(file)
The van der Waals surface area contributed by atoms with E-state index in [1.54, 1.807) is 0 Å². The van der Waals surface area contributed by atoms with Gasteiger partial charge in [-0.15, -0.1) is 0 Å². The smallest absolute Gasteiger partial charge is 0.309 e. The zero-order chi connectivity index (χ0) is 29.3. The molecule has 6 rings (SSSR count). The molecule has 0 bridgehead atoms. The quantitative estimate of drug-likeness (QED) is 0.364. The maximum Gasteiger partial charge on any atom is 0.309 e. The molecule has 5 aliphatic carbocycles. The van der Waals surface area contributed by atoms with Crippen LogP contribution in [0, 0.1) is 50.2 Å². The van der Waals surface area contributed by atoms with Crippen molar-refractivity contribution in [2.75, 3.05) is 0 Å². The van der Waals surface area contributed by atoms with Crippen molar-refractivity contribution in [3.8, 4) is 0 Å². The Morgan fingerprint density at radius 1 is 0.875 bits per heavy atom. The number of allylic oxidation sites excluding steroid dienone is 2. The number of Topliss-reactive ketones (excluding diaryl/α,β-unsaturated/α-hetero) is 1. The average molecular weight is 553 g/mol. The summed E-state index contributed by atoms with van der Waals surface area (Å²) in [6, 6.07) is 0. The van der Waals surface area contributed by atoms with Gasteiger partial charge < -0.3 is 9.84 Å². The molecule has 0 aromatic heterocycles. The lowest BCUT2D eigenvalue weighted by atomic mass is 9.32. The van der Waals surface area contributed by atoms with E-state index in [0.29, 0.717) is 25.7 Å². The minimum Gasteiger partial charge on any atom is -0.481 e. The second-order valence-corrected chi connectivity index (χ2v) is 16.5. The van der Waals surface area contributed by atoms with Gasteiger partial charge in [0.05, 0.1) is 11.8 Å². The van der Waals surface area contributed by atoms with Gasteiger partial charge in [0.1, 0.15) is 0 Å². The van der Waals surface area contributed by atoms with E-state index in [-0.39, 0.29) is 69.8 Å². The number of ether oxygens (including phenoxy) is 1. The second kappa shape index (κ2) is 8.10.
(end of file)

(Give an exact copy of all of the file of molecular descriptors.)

The van der Waals surface area contributed by atoms with E-state index in [1.54, 1.807) is 0 Å². The van der Waals surface area contributed by atoms with Gasteiger partial charge in [-0.15, -0.1) is 0 Å². The smallest absolute Gasteiger partial charge is 0.309 e. The zero-order chi connectivity index (χ0) is 29.3. The molecule has 6 rings (SSSR count). The molecule has 0 bridgehead atoms. The quantitative estimate of drug-likeness (QED) is 0.364. The maximum Gasteiger partial charge on any atom is 0.309 e. The molecule has 5 aliphatic carbocycles. The van der Waals surface area contributed by atoms with Crippen LogP contribution in [0, 0.1) is 50.2 Å². The van der Waals surface area contributed by atoms with Crippen molar-refractivity contribution in [2.75, 3.05) is 0 Å². The van der Waals surface area contributed by atoms with Crippen molar-refractivity contribution in [3.8, 4) is 0 Å². The Morgan fingerprint density at radius 1 is 0.875 bits per heavy atom. The number of allylic oxidation sites excluding steroid dienone is 2. The number of Topliss-reactive ketones (excluding diaryl/α,β-unsaturated/α-hetero) is 1. The average molecular weight is 553 g/mol. The summed E-state index contributed by atoms with van der Waals surface area (Å²) in [6, 6.07) is 0. The van der Waals surface area contributed by atoms with Gasteiger partial charge < -0.3 is 9.84 Å². The molecule has 0 aromatic heterocycles. The lowest BCUT2D eigenvalue weighted by atomic mass is 9.32. The van der Waals surface area contributed by atoms with E-state index in [0.29, 0.717) is 25.7 Å². The minimum Gasteiger partial charge on any atom is -0.481 e. The second-order valence-corrected chi connectivity index (χ2v) is 16.5. The van der Waals surface area contributed by atoms with Gasteiger partial charge in [0.05, 0.1) is 11.8 Å². The van der Waals surface area contributed by atoms with Gasteiger partial charge in [0.1, 0.15) is 0 Å². The van der Waals surface area contributed by atoms with E-state index in [-0.39, 0.29) is 69.8 Å². The number of ether oxygens (including phenoxy) is 1. The second kappa shape index (κ2) is 8.10.